On the palate, I’m getting moderate caramel and vanilla richness up front, with moderate residual sugar that evokes cinnamon brown sugar. The light fruit impressions are still here, but pretty subtle, with a little bit of peach and the faintest cherry. Spice is a bit more prominent, with notes of cinnamon, pepper and a bit of cola spice. The oak, meanwhile, lends some of the spicy wood notes, and has a slight drying quality, but contributes no real tannin to speak of, which ultimately makes for a very easy drinking whiskey. The finish brings out a bit more almond or roasted pecan nuttiness, which adds some needed complexity—this is one of those bourbons that reads as kind of simple on first inspection, but then fills out a bit more over time. Still, it’s more uncomplicated than it is novel or unusual, and it does seem calculated to be a crowd pleaser, but I think it’s succeeding pretty handily at that. It even possesses a slightly more sturdy Kentucky hug than one would expect for the relatively modest 48% ABV (96 proof).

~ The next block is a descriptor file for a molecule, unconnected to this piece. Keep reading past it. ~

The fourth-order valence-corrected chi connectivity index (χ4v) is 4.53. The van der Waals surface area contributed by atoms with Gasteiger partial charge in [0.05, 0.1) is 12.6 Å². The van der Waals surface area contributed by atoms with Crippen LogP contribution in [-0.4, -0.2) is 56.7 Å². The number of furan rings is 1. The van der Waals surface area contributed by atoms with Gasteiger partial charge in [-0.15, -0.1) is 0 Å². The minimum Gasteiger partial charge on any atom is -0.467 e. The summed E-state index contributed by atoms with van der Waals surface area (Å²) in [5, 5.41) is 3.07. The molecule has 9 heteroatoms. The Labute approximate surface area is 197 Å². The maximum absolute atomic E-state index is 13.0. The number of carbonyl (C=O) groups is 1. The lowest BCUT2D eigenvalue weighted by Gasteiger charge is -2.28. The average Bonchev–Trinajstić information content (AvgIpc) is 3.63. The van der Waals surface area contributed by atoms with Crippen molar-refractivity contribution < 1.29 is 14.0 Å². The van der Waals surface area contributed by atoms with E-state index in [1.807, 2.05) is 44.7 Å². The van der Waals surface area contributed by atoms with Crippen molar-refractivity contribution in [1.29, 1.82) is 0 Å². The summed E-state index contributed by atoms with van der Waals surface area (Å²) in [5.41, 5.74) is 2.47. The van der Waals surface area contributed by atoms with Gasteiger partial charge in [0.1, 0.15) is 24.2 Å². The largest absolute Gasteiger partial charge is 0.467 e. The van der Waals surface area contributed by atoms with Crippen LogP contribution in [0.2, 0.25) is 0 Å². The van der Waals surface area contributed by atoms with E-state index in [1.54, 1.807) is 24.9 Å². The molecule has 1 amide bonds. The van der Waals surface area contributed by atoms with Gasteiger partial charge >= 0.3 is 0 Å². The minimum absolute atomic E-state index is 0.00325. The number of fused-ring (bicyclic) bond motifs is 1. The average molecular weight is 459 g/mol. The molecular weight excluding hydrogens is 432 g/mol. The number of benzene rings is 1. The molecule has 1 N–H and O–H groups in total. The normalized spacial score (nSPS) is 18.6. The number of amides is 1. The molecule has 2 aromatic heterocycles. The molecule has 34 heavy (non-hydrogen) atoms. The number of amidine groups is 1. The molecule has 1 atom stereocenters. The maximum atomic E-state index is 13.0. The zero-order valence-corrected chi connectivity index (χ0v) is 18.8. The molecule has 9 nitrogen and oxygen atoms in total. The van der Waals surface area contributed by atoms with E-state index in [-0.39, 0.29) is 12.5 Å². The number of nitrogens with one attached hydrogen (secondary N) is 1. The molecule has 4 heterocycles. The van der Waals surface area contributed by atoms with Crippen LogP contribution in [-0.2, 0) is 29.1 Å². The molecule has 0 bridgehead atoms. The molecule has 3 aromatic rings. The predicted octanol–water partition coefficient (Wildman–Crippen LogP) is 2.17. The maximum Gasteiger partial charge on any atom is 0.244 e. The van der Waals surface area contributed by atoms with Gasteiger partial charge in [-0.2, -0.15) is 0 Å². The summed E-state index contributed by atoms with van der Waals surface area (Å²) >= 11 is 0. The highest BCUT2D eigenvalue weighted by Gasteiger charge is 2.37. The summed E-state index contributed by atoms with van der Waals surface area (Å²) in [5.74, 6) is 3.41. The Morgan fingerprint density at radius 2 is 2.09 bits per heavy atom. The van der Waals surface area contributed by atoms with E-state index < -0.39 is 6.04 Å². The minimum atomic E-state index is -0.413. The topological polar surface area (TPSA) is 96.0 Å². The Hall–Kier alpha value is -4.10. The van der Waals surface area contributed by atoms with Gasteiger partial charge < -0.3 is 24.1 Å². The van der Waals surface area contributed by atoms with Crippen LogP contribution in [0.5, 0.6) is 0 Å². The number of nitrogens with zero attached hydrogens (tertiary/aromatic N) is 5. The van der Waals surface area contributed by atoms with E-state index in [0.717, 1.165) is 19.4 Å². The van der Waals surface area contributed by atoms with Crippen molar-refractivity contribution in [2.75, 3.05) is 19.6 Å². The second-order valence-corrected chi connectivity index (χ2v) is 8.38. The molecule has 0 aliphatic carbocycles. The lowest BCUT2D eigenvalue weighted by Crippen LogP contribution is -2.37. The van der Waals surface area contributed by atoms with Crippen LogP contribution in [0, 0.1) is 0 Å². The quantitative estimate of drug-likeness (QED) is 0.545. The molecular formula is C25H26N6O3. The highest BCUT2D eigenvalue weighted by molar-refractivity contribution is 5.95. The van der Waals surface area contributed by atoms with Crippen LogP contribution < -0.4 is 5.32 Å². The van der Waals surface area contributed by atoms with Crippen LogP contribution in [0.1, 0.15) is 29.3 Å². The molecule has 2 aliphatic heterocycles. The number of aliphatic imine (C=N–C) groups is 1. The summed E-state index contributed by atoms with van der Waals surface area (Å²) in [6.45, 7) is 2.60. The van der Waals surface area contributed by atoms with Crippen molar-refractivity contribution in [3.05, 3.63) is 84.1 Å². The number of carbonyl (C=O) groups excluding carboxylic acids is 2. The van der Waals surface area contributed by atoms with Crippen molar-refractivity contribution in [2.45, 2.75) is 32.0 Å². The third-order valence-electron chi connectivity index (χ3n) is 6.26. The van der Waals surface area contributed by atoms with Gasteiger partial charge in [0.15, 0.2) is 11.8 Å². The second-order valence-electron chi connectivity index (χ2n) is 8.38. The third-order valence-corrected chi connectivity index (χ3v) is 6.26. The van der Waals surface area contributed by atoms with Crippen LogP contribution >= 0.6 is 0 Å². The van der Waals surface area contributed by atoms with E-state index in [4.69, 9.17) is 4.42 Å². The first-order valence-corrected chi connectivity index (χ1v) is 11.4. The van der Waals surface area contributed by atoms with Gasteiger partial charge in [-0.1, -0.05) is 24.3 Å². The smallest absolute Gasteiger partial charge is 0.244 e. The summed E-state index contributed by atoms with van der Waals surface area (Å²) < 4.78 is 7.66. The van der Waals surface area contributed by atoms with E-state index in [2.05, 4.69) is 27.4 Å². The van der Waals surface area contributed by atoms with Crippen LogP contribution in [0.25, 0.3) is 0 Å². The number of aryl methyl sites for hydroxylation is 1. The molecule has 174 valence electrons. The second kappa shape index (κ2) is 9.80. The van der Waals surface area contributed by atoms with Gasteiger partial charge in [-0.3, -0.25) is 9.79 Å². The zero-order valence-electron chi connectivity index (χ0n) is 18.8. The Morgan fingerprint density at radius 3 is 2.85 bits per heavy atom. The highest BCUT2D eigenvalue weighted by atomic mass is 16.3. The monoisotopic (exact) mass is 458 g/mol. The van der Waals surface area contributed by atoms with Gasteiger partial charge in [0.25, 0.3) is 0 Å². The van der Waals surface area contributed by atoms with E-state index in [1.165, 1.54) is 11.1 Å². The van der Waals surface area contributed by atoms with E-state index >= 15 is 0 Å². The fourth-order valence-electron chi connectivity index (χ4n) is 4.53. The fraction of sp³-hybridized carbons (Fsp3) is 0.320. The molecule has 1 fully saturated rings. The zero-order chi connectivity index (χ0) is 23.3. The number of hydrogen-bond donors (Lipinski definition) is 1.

In the end, this isn’t the most explosive or assertive bourbon you can find in the $100 range, considering the range of cask strength options available around here, but it is a skillfully constructed blend with a nice delicacy to its caramel-driven flavors in particular. I don’t have a lot of difficulty accepting that this would be Brad Paisley’s bourbon ideal, nor any real complaint to file with that ideal. The Rolling Rickhouse? It’s a gimmick. But at least a good bourbon came out of it.
Distillery: American Highway Bourbon (Bardstown Bourbon Co.)
City: Bardstown, KY
Style: Blend of Kentucky straight bourbon whiskeys
ABV: 48% (96 proof)
Availability: Limited, 750 ml bottles, $100 MSRP
Jim Vorel is a Paste staff writer and resident liquor geek. You can follow him on Twitter for more drink writing.